In a nutshell, Bored & Dangerous says: “The kind of song that I hope would be playing if I ever walked into a southern bar.”
Kicking off with Right In Time, Lucinda Williams and Car Wheels on a Gravel Road are exactly what I think of when I think of 90s, mainstream country. In the 90s, when this record was made, I hated that kind of thing. But these days, I more and more appreciate that country music is where you’ll find some of the best musicians in popular music, as well as some of the best song writers. Which is what Right In Time delivers. Solid, tight, disciplined song writing with hooks and melodies that are fresh and familiar at the same time. With a backing band that knows how to service a song, and flex their muscles without ever getting ion the way.
While there’s a slight twang to Williams’ voice, with down home lyrical allusions, the title track and 2 Kool 2 Be 4-Gotten are more 90s indies rock than country. Drunken Angel then highlights a great thing about Williams, her song writing and her voice. She is more than capable of singing in a traditionally pretty way, but even at her “nicest”, she still has an edge and attitude, that she takes advantage of by using her to deliver some amazingly dry and biting lyrics.
The countryfied affectations comes back in full effect on the slow swing and slide guitar filled Concrete and Barbed Wire. Williams even indulges in a little vocal warble to make this country lament all the more sad in a really enjoyable way. But that aint got nothin’ on the 12 bar country rock of Can’t Let Go. This is the kind of song that I hope would playing if I ever walked into a southern bar where the darkened windows and thick smoke in the air mean midnight and midday look the same.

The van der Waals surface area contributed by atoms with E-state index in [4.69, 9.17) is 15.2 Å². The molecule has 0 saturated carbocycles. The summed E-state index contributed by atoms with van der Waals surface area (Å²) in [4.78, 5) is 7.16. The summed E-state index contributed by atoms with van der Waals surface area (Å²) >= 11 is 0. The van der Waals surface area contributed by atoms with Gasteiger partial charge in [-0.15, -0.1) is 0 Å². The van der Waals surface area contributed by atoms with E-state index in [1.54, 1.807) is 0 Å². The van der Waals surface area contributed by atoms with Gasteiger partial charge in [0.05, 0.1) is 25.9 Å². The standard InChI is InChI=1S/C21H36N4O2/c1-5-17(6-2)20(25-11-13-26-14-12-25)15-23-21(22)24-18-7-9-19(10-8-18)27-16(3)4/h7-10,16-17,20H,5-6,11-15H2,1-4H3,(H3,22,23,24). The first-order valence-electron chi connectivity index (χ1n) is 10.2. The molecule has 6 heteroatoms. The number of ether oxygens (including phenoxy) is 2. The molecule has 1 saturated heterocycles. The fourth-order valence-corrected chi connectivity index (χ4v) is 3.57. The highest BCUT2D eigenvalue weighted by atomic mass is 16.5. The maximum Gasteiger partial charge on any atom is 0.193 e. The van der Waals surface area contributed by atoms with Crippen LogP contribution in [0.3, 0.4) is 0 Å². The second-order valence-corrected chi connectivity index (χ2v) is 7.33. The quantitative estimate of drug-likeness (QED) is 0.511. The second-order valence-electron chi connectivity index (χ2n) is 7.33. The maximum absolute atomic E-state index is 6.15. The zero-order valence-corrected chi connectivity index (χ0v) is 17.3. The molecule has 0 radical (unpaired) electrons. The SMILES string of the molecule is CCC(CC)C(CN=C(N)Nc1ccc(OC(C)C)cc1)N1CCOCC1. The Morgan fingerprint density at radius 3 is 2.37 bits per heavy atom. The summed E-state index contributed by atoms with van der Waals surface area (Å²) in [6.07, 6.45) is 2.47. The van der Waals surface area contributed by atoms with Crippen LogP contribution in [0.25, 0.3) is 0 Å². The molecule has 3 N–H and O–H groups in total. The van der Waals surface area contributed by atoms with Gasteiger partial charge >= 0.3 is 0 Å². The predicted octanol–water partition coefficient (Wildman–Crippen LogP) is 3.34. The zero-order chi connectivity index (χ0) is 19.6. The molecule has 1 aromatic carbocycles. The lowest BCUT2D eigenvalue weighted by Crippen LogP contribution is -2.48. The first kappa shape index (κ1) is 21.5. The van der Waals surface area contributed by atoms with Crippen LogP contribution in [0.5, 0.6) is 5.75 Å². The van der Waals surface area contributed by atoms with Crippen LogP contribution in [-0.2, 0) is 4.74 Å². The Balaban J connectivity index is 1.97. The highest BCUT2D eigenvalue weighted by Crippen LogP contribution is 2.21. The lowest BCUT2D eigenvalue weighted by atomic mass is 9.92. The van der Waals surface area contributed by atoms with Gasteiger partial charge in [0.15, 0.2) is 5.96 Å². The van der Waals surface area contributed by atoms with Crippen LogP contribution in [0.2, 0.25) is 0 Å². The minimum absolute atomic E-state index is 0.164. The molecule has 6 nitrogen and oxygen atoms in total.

After some more indie rock with I Lost It, and more mainstream country with Metal Firecracker, Car Wheels on a Gravel Road gets small, personal and introverted on the acoustic reminiscing of Greenville. Still mixing things up right until the end, penultimate track Joy is a weird fusion of country, rock and funk combines for a really cool sound that I don’t think I’ve heard much elsewhere. But possibly the best is saved for last with the guitar and vocal sparseness of Jackson. This song is all about Lucinda Williams’ voice and delivery, and she makes the most of it.